Tasmanian Tiger Fuji apple

"AU: "The only limitation is the supply"

Scott Bros is a family business which has been growing apples in the Huon Valley for six generations. They grow 16 different varieties on the farm. The biggest volumes are Gala apples.

The company grow and own the IP rights to the Tasmanian Tiger Fuji apple which they were still packing when FreshPlaza went along to visit. This was the last year's crop and the apples still looked very good.

The packing shed where last season's crop was still being packed

80% of the Tasmanian Tiger Fuji crop goes to Hong Kong and China, the rest is sold on the domestic Australian market. According to Andrew Scott owner of the company, returns from the domestic market are similar to those from Asia. They deliver small frequent volumes to the domestic market but exports to China and Hong Kong are big volumes during May and June.

The Tasmanian Tiger Fuji apple and the new Tiger Cider

"The only limitation is the supply. At first apples are airfreighted to Hong Kong. This is only marginally more expensive than sea freight, around 30% more. It has taken us 15 years to get to this point with the Tasmanian Tiger Fuji and we are prepared to take it one step at a time and not just go head on into increasing production as there are big risks involved and markets can change at any time," explains Andrew.

In February a Tasmanian Cider will be introduced to the market, it is a one variety cider made from the Tiger Fuji apple and aptly named 'Tiger Cider'.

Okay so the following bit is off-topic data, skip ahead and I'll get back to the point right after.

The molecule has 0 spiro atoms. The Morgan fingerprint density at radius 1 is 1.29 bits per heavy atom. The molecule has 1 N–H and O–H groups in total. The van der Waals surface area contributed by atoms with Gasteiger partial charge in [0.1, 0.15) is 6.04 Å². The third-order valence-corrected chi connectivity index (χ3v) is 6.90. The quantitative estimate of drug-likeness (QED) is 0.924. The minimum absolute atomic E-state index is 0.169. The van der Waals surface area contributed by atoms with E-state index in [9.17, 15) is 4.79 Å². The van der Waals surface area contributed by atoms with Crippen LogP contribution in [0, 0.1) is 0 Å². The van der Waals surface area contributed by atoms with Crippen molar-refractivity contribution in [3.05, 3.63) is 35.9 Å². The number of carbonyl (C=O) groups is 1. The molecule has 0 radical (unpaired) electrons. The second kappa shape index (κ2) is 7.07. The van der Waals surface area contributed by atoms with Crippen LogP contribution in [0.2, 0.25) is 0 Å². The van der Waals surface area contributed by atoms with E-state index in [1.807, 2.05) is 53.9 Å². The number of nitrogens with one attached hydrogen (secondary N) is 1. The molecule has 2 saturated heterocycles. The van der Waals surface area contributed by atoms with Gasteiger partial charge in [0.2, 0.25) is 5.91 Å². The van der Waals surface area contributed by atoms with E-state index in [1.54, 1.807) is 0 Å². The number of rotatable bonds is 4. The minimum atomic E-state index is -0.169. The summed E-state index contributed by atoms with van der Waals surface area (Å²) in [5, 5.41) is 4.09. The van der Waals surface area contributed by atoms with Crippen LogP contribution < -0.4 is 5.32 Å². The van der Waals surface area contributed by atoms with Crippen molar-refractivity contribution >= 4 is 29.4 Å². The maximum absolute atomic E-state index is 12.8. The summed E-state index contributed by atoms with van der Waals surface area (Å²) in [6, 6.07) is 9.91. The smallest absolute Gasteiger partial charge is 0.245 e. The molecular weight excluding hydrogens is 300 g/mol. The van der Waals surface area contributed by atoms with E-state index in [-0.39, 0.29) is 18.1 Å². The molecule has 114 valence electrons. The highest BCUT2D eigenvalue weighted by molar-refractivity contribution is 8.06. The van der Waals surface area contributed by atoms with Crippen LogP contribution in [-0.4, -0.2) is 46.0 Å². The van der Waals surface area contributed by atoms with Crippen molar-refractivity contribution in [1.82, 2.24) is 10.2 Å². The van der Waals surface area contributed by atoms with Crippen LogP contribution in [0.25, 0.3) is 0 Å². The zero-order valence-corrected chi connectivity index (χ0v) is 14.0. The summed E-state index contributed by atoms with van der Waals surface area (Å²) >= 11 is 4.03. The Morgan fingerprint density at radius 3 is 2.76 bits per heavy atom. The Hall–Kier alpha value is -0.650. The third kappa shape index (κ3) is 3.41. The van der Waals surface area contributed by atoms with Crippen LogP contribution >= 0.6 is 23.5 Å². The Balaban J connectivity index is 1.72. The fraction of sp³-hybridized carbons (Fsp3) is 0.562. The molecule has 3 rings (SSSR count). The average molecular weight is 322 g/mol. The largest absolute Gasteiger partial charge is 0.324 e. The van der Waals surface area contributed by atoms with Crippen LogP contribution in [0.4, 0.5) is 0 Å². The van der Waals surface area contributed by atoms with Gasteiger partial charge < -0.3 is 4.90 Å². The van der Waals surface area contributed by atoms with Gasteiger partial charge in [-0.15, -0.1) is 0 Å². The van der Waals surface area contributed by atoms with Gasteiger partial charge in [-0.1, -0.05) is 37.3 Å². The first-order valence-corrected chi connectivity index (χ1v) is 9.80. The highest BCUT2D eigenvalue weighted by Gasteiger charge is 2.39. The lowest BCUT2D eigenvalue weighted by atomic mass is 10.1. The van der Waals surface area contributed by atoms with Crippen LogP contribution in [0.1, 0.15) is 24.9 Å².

Apples for the local independent retailer Salamanca Fresh

Andrew will grow around 500 bins of Tasmanian Tiger Fuji each season. Among the other varieties grown are early varieties such as Japanese Senshu and Tsugaru, and then Golden Delicious, Red Delicious, Granny Smith, Crofton, Jonagold, Pink lady, Red Fuji, Envy, and Royal Gala which is the biggest volume.

The Houn valley has its own warm micro climate, surrounded by mountains it is sheltered from the westerly winds giving a relatively stable climate only 20 miles from the Southern Ocean.

Andrew's son George working in the packing shed.

Andrew grows 16 varieties in total, some of which are smaller volumes.

"We grow all these varieties to help spread the risk and it also lengthens the season, making a better environment for workers, who can stay here for longer each year. We have enough labour which is made up from backpackers, we need around 40-50 people at harvest time and employ 12 permanent staff as we pack year round. We have seasonal workers who come back year after year which is great for them and for us."

A family affair: Leeanne, George and Andrew Scott

Andrew explains that one of the challenges he faces is the distance to market, but more so is the challenge of Mother Nature which is impossible to predict or control. The benefits are the unique climate and limited pests and diseases in Tasmania which is known for good clean fruit.

"I don't think we use this enough in marketing our fruit," says Andrew. "As an industry we should really be pushing this point to sell our fruit."

He sees the way forward as making continual improvements, finding better ways to do things and having better ideas.

For more information:
Leeanne Scott
Scott Brothers Group Pty Ltd.
Ph: +44 362971230
Email: admin@scottbrothers.com.au

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